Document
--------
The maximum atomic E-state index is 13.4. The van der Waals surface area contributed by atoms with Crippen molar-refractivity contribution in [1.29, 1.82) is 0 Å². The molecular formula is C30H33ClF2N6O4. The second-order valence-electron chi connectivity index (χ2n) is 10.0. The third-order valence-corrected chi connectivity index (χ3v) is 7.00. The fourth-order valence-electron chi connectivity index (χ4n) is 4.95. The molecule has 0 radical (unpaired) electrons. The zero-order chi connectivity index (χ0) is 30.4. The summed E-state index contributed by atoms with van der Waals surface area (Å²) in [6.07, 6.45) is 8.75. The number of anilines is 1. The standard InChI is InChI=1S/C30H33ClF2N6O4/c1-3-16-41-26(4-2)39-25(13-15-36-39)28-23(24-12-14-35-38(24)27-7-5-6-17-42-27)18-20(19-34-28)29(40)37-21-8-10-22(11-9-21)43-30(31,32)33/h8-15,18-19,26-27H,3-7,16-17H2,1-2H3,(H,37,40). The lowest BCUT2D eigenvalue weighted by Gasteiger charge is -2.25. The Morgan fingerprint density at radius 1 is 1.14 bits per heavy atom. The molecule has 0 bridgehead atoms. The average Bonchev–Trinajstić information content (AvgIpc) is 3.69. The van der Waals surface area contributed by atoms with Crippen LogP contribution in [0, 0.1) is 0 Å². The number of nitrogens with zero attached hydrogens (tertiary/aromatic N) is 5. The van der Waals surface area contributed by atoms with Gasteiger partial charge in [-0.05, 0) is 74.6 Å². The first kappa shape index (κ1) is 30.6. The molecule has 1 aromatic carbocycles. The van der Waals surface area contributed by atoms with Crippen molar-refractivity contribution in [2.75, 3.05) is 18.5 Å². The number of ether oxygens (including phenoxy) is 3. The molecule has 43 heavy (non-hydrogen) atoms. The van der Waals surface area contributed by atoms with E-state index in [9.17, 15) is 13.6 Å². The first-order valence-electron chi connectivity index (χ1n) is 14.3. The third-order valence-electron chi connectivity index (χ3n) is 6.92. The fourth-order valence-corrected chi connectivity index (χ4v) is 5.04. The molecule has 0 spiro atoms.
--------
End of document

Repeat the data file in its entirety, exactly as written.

The maximum atomic E-state index is 13.4. The van der Waals surface area contributed by atoms with Crippen molar-refractivity contribution in [1.29, 1.82) is 0 Å². The molecular formula is C30H33ClF2N6O4. The second-order valence-electron chi connectivity index (χ2n) is 10.0. The third-order valence-corrected chi connectivity index (χ3v) is 7.00. The fourth-order valence-electron chi connectivity index (χ4n) is 4.95. The molecule has 0 radical (unpaired) electrons. The zero-order chi connectivity index (χ0) is 30.4. The summed E-state index contributed by atoms with van der Waals surface area (Å²) in [6.07, 6.45) is 8.75. The number of anilines is 1. The standard InChI is InChI=1S/C30H33ClF2N6O4/c1-3-16-41-26(4-2)39-25(13-15-36-39)28-23(24-12-14-35-38(24)27-7-5-6-17-42-27)18-20(19-34-28)29(40)37-21-8-10-22(11-9-21)43-30(31,32)33/h8-15,18-19,26-27H,3-7,16-17H2,1-2H3,(H,37,40). The lowest BCUT2D eigenvalue weighted by Gasteiger charge is -2.25. The Morgan fingerprint density at radius 1 is 1.14 bits per heavy atom. The molecule has 0 bridgehead atoms. The average Bonchev–Trinajstić information content (AvgIpc) is 3.69. The van der Waals surface area contributed by atoms with Crippen LogP contribution in [0, 0.1) is 0 Å². The number of nitrogens with zero attached hydrogens (tertiary/aromatic N) is 5. The van der Waals surface area contributed by atoms with Gasteiger partial charge in [-0.05, 0) is 74.6 Å². The first kappa shape index (κ1) is 30.6. The molecule has 1 aromatic carbocycles. The van der Waals surface area contributed by atoms with Crippen molar-refractivity contribution in [2.75, 3.05) is 18.5 Å². The number of ether oxygens (including phenoxy) is 3. The molecule has 43 heavy (non-hydrogen) atoms. The van der Waals surface area contributed by atoms with E-state index in [9.17, 15) is 13.6 Å². The first-order valence-electron chi connectivity index (χ1n) is 14.3. The third-order valence-electron chi connectivity index (χ3n) is 6.92. The fourth-order valence-corrected chi connectivity index (χ4v) is 5.04. The molecule has 0 spiro atoms.